How to achieve better government
Continuous improvement for local government:
n A primer for elected officials and the public.
n A motivating reminder for administrators and managers.
There are three rules of thumb that are especially important in the world of tight budgets and myriads of requests for government services.
n If you are not improving, you are likely going backwards.
n If you can’t measure it, you really don’t know if you are improving.
n If you measure it, it improves.
What I am leading up to is the need for local governments to use/expand upon proven techniques that have been pioneered by America’s best business thinkers and practitioners. One may call these techniques continuous improvement programs, quality management or a host of other names.
I will outline the required measurements that focus directly on the service-delivery chain of events. Resources are inputted (people and dollars) then a process takes over, producing service outputs. Simply, input, process, output.
n People (“head count”) and dollars.
n Classified in various categories (e.g., operational expenses vs. capital additions).
n Typically measured to death in cost-accounting procedures.
n Services including capital and infrastructure additions.
n Unit count (hard) measurements, such as number of potholes filled, number of people transported, number of building permits dealt with. Typically these measurements are combined with inputs to create productivity rates, such as dollars or person-hours per pothole, dollars per person transported, dollars per building permit dealt with.
n Structured opinion (soft) measurements, typically surveys collecting statistical and anecdotal information (e.g. street maintenance, bus service, building permit processing).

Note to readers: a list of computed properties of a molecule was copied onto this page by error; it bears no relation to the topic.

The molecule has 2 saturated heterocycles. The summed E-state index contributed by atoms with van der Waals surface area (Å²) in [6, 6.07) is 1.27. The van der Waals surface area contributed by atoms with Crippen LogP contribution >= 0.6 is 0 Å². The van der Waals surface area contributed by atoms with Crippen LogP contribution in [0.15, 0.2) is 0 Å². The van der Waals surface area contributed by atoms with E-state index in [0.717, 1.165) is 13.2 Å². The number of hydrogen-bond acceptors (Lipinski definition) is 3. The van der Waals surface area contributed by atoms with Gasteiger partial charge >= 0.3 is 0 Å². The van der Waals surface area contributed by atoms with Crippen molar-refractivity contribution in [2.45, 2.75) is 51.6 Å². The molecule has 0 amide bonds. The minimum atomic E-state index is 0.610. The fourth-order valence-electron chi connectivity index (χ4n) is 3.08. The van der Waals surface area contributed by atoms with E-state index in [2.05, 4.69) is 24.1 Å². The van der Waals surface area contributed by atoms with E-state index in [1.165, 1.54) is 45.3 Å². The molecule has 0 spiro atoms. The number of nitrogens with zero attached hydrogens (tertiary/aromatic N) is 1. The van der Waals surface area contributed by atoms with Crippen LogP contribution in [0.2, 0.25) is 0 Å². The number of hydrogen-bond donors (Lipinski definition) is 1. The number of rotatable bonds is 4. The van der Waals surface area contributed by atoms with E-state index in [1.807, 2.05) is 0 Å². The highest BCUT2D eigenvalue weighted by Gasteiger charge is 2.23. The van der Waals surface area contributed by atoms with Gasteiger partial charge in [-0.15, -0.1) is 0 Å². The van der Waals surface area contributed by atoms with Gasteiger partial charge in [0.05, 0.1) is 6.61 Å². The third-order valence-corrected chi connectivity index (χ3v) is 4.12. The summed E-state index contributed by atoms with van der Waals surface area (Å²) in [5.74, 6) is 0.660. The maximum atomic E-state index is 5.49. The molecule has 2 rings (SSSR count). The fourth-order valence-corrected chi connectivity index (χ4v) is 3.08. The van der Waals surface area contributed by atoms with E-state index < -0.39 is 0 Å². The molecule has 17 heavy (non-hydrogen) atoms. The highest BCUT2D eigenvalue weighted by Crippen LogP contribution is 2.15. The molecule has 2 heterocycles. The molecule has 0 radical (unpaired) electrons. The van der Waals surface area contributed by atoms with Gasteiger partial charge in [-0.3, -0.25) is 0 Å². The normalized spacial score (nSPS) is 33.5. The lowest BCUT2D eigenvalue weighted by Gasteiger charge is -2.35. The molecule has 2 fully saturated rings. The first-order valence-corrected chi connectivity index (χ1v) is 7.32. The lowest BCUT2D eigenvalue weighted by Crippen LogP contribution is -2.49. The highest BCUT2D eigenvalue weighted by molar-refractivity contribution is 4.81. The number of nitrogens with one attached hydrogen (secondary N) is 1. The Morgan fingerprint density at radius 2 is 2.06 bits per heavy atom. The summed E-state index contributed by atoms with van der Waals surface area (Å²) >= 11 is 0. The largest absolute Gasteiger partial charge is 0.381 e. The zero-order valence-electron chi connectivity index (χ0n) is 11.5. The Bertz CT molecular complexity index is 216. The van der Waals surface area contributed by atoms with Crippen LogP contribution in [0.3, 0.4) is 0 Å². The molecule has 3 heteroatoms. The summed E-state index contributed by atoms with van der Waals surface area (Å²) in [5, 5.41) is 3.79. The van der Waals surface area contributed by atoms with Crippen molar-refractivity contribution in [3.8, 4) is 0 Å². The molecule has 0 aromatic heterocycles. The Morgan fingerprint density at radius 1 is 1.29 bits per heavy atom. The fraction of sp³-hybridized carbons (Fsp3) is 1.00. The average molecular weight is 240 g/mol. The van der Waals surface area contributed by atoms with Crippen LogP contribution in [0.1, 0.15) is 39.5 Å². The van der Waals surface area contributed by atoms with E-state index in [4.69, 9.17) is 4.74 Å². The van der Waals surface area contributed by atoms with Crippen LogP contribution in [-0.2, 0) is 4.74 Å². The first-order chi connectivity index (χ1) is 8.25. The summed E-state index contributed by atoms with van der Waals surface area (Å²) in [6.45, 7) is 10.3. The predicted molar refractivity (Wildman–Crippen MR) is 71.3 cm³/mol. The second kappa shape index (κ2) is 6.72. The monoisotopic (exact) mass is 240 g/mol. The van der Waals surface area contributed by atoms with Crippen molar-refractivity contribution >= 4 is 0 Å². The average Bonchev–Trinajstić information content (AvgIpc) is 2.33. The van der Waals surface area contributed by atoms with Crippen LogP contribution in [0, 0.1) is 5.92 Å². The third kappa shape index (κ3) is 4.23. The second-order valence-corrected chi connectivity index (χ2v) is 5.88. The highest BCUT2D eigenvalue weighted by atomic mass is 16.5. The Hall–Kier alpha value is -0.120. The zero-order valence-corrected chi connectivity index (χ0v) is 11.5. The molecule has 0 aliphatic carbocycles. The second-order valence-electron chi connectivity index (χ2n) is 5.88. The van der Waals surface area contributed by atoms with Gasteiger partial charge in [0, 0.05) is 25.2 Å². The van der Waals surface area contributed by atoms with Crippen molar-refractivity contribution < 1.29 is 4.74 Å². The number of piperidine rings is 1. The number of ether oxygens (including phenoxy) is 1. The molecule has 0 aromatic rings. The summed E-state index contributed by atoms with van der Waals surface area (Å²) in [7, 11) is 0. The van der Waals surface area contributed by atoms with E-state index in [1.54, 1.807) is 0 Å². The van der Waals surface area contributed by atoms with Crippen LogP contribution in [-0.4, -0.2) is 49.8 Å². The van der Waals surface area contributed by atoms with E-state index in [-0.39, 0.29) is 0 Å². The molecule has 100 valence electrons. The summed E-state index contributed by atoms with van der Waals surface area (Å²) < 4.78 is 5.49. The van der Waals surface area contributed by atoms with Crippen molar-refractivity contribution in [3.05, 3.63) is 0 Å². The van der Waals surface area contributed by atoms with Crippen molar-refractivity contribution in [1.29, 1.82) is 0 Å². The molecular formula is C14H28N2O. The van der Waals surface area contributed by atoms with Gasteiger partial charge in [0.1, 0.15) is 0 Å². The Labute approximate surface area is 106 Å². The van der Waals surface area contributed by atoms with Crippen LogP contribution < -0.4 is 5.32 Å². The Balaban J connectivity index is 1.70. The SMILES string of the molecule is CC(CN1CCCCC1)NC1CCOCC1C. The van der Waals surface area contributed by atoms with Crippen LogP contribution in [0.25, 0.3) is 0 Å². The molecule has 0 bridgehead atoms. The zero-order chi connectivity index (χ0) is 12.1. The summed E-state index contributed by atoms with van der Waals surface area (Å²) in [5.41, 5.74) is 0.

n Typically, trend data of measurements is plotted and evaluated. Trends may have more use than point-in-time measurements and are great for displaying to the public.
n Today, local governments are becoming more adept at using a mix of unit count and structured opinion information to realize they can do better.
n The “black box” of the service delivery sequence.
n Organizations will have multiple service-delivery processes (e.g., various aspects of road maintenance, bus service, building/zoning applications.) These processes frequently cross departmental lines – hence each process needs to have one designated “owner.”
n The multiple steps that make up service-delivery process need to be identified and understood.
n Each step and each process can be measured using creative unit count and structured opinion techniques. This measurement activity must involve all staff levels and the public, where appropriate.
n Elected officials’ governing bodies (boards of commissioners, town councils, etc.) have service-delivery processes which can be evaluated for the improvement opportunities. An example might be the way contributions are distributed or the budget is finalized.
n In summary, good processes invariably produce better results.
Measuring input-process-output provides the backbone for what is needed to identify and implement improvement opportunities.
This task can use existing improvement methodologies in a complementary role.
For example, Vail uses a culture measurement model.
Typically, the effort to improve involves creating a mini-project – complete with objectives, cost/benefits, timetable and deliverables clearly stated.
These projects need to compete equally with the organization’s current priorities and public awareness issues, e.g., declining revenues, parking, employee housing, etc.
All this may sound boring, but keep in mind the potential benefits are just as real as increased revenue or the frequently arbitrary “red-pencil” budget cuts. Organizations that have solid continuous improvement in place usually say, “How did we ever operate without it?”
The payoffs include more service for same or less cost, improved quality, more involved and satisfied employees, organizational adaptability and service consistency.
All these ultimately affect the stakeholders in the community, so they are important.
Hence, talk to your elected officials and challenge them if they say the only options are getting more revenue (taxes?) or cutting services.
Request that the public receives an annual report that contains, among other things, a focus on improvement trends.
Paul Rondeau is a Vail resident and retired corporate consultant. He is a frequent attendee and participant at Vail council meetings.